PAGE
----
When I reflect on Emilia and Caroline’s first ballet experience last year (2018-2019), I feel mixed emotions. Watching the girls dance each week was the obvious highlight, the piece I’d repeatedly remind myself how blessed I was to be able to be present for thanks to our family decision for me to be home with our kids. But the details of it all, well, it was very intense, to say the least.
From hunting down tights, missing shoes and the repeatedly mislain leotard EVERY SINGLE WEEK — TWICE since they attended classes on different days — to convincing an exhausted 3-year old to even attend when she was in a mood and not up for it whatsoever, to wrangling a baby who never sat still in a tiny waiting room during Emilia’s 45-minute class, after waking her early from what was usually her longest and most needed nap of the day, (unless I could find a sitter to come be in our house with her for the 35 minute overlap from the class start to the finish), committing to ballet for two children three and under, one my own, for most of winter is the stuff of saints!
That said, I would do it all a thousand times over to experience the look of pride and excitement on E’s face when she showed me her recital outfit for the first time. It’s in those precious moments especially that I really understand what it’s like to feel like my heart may actually burst with love. To have the honor of witnessing those “first” moments with my girls — it’s absolutely everything I love about being a mother. The wonder, the magic, and the excitement.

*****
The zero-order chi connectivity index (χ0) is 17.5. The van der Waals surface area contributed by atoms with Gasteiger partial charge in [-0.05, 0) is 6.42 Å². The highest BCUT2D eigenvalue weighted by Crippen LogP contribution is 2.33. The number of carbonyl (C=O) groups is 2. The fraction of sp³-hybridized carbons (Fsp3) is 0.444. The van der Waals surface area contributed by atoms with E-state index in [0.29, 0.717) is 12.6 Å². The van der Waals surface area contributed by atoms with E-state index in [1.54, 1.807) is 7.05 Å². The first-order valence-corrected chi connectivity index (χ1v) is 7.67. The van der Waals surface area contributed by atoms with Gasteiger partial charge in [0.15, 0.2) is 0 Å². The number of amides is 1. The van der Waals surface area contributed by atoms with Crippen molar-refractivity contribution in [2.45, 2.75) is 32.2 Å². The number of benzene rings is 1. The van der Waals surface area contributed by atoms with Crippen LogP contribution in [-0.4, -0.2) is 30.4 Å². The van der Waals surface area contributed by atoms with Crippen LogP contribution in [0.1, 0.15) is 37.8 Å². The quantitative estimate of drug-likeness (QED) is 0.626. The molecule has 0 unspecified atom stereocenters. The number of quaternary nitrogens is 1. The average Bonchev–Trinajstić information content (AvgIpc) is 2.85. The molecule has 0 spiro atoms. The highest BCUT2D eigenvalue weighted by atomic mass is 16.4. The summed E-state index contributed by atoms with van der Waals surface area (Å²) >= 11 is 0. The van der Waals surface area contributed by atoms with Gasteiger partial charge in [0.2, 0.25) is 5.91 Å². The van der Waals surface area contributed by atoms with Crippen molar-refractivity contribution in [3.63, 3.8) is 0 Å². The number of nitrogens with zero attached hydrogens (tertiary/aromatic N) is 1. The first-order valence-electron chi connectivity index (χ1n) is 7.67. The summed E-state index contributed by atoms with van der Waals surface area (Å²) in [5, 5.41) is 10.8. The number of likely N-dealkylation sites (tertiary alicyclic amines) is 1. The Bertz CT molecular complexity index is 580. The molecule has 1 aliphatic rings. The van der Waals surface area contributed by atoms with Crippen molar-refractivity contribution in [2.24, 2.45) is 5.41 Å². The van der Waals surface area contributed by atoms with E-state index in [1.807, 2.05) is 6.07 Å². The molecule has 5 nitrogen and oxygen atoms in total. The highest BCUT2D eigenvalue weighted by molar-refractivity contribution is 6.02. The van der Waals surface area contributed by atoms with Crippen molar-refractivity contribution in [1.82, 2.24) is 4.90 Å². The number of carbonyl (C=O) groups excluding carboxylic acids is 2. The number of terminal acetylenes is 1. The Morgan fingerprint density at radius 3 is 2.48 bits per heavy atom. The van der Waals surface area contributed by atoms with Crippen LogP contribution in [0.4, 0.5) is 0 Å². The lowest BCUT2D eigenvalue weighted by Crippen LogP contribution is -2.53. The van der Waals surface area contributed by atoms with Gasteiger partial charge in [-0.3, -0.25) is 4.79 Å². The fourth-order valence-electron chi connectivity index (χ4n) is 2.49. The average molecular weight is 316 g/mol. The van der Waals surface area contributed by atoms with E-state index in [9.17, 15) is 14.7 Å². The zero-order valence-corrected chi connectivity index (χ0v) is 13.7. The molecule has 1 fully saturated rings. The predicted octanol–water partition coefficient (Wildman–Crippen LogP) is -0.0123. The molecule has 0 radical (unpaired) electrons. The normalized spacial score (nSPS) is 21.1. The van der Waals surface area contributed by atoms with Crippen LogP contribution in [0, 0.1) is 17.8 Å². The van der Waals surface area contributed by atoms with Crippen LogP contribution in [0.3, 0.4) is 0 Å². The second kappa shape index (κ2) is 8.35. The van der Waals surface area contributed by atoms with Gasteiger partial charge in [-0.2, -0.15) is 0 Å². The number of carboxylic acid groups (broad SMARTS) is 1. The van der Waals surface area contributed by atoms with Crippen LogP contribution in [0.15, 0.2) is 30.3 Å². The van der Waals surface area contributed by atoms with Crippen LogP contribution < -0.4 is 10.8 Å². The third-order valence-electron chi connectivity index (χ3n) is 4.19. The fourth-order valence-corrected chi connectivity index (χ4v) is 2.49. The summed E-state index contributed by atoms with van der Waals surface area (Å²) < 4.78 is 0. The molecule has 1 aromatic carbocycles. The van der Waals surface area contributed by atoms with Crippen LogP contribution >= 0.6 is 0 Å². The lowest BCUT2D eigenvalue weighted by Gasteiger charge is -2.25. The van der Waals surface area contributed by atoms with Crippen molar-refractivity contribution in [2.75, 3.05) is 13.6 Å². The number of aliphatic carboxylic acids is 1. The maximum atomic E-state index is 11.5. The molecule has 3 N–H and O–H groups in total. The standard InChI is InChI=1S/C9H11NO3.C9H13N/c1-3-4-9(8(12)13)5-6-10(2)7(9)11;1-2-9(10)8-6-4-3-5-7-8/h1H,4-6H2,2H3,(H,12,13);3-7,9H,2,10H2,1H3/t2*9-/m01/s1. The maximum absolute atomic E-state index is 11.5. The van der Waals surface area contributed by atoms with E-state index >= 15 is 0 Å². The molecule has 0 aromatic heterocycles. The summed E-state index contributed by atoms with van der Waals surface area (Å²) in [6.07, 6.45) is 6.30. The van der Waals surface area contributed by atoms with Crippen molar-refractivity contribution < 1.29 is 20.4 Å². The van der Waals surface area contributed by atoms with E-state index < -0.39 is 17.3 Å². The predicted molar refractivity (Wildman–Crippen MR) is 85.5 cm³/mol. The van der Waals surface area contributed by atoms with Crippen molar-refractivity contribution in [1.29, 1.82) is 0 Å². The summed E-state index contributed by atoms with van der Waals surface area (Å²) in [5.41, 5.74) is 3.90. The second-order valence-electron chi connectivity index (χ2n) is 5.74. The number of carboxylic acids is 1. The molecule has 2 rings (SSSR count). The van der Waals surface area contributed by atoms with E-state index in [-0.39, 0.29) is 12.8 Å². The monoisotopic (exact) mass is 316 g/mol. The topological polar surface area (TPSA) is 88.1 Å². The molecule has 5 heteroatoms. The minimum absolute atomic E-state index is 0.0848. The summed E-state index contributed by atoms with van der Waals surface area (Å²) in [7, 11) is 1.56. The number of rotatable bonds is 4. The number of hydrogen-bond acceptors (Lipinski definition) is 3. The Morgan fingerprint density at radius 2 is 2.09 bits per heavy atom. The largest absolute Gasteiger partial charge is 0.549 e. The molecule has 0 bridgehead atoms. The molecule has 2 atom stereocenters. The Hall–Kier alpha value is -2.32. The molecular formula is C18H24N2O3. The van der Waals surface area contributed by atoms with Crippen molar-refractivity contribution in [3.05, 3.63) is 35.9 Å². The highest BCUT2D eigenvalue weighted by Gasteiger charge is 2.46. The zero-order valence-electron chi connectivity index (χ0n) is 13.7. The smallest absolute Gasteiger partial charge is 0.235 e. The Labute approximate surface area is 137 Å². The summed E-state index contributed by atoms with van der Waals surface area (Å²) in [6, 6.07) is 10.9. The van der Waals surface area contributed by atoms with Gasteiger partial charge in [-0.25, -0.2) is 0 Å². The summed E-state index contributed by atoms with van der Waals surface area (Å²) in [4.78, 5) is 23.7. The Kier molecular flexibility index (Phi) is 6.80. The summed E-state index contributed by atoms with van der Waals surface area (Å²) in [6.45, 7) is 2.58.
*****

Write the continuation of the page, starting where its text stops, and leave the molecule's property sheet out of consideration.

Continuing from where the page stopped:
As they grow, I want to be cautious that they’re doing these activities because they want to, while recognizing that sometimes, kids need a push to continue, as I did when I wanted to quit violin. I remember quitting ballet quite young — not because I didn’t love it, but because I developed a terrible opinion about how I looked in a leotard — I thought I was fat at 7 years old! My teacher wouldn’t let students take just tap, so it was tap and ballet or nothing, and so, sadly, that was the end of my ballet career. Thinking back on it now, I wish we’d have found another dance studio, but it wasn’t in the stars I guess. Later, when my sister took Irish Step Dancing, I remember sitting out for that too, because I thought my calves would look to enormous in the thick, knit step dancing socks you’re made to wear.
It’s painful to reflect on these topics, but I think part of motherhood is coming face to face with your own childhood experiences and being able to view them through the wizened lense of experience, and move forward with whatever you can take away from that, and, hopefully make a better go at it for your own children.